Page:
Successful Propagation of Purple Fountain Grass From Single-Internode Culm Cuttings
Purple fountain [Pennisetum ×advena (formerly known as P. setaceum ‘Rubrum’)] grass is commercially grown and marketed as a horticultural annual in the U.S. and prized for its dark-purple foliage and inflorescences. Production of young purple fountain grass plants or liners is limited because seeds are sterile and most outdoor stock plants are usually lost from killing frosts.
Purple fountain grass liners are started from crown divisions (Figure 1A) or tissue-culture plantlets (Figure 1B). While crown divisions are the most popular and recommended method for propagating purple fountain grass, growers have reported this method to be costly. Alternatively, tissue-cultured plantlets are a more cost-effective propagation method because growers can root and divide the plantlets.
Growers who receive divisions or tissue-cultured plantlets during winter months and early spring may experience slow growth and delayed flowering, especially across the northern U.S. when the average greenhouse propagation daily light integral (PDLI) ranges from 5 to 10 mol·m−2·d−1. Under these low-light conditions, rooting time is often delayed and liner quality is sacrificed. In addition to low light, suboptimal root-zone temperature (RZT) may inhibit or limit root growth and development.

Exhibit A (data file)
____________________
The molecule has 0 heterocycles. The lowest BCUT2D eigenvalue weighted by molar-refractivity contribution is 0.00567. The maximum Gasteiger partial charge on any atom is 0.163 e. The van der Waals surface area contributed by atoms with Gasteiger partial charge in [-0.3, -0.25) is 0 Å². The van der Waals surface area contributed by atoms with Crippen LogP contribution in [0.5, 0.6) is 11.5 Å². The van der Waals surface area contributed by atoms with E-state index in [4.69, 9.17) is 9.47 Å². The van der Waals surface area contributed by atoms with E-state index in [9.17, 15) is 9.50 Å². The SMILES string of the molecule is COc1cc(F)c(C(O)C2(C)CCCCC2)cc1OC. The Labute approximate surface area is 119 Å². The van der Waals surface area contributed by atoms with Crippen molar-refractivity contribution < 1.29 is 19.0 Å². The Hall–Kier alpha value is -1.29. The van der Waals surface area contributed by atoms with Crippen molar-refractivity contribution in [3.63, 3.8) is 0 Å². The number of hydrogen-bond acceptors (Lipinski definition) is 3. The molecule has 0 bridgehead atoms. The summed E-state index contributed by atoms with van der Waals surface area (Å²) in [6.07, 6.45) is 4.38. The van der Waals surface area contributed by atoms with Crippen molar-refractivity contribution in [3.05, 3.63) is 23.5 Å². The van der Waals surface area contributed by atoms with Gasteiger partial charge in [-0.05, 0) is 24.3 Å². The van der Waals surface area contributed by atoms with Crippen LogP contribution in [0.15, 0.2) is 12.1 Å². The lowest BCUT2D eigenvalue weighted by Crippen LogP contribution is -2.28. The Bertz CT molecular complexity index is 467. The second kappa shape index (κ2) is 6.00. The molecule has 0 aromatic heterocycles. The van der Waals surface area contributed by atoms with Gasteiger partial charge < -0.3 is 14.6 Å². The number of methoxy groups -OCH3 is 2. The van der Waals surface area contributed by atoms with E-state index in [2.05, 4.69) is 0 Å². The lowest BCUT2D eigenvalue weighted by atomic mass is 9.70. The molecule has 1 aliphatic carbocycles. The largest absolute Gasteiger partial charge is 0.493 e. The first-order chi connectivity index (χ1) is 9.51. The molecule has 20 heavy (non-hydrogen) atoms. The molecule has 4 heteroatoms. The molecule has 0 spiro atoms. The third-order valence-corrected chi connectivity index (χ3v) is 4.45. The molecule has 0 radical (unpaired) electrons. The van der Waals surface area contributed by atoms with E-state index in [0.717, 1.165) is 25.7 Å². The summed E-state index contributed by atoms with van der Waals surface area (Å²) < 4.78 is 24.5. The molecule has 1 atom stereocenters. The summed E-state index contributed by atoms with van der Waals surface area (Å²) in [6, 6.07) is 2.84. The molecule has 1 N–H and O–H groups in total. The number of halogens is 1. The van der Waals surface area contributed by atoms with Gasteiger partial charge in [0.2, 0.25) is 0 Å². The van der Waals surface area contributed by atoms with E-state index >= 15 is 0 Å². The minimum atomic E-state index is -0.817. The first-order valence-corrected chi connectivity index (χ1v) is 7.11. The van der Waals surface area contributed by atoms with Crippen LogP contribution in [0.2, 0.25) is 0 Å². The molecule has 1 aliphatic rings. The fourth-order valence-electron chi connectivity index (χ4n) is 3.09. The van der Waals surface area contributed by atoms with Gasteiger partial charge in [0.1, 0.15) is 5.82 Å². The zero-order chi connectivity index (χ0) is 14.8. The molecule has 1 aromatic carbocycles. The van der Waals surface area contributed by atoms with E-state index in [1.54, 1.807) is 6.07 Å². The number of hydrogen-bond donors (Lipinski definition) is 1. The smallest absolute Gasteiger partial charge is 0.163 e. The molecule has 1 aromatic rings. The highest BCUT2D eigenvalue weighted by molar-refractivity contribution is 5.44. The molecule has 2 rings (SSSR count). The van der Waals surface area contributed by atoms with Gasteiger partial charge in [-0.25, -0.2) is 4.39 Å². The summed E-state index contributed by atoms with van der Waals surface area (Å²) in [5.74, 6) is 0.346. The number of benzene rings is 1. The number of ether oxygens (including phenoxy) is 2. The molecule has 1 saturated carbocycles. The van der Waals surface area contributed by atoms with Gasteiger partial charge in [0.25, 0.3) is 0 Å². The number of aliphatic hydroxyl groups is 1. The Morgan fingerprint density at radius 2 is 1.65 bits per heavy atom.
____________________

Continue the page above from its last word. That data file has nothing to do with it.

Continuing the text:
Propagation of purple fountain grass from vegetative or flowering culm cuttings, as an economically attractive alternative to the conventional method of crown divisions, has been a focus of our research. However, little is known about the combined effects of PDLI and RZT on shoot and root growth and development of vegetative cuttings. Therefore, our objectives were to determine the effects of PDLI and RZT on shoot and root growth and development of purple fountain grass single-internode culm cuttings.
Purple Fountain Grass Stock Plants
Purple fountain grass liners in 50-cell deep liner trays (received from a commercial greenhouse) were transplanted into 5-inch diameter containers and allowed to bulk for 42 days before being transplanted in 3-gallon nursery containers filled with a commercial soilless medium. The plants were irrigated as necessary with acidified water supplemented with a combination of two water-soluble fertilizers to provide 200 ppm nitrogen (N). To promote growth, stock plants were manually pruned every three months. Stock plants were spaced equally and grown in a glass-glazed greenhouse at Purdue University, West Lafayette, IN. During stock plant growth and management, the daily light integral (DLI) and average daily temperatures (ADT) were 16.3 ± 6.3 mol·m−2·d−1 and 72 ± 3.1°F, respectively.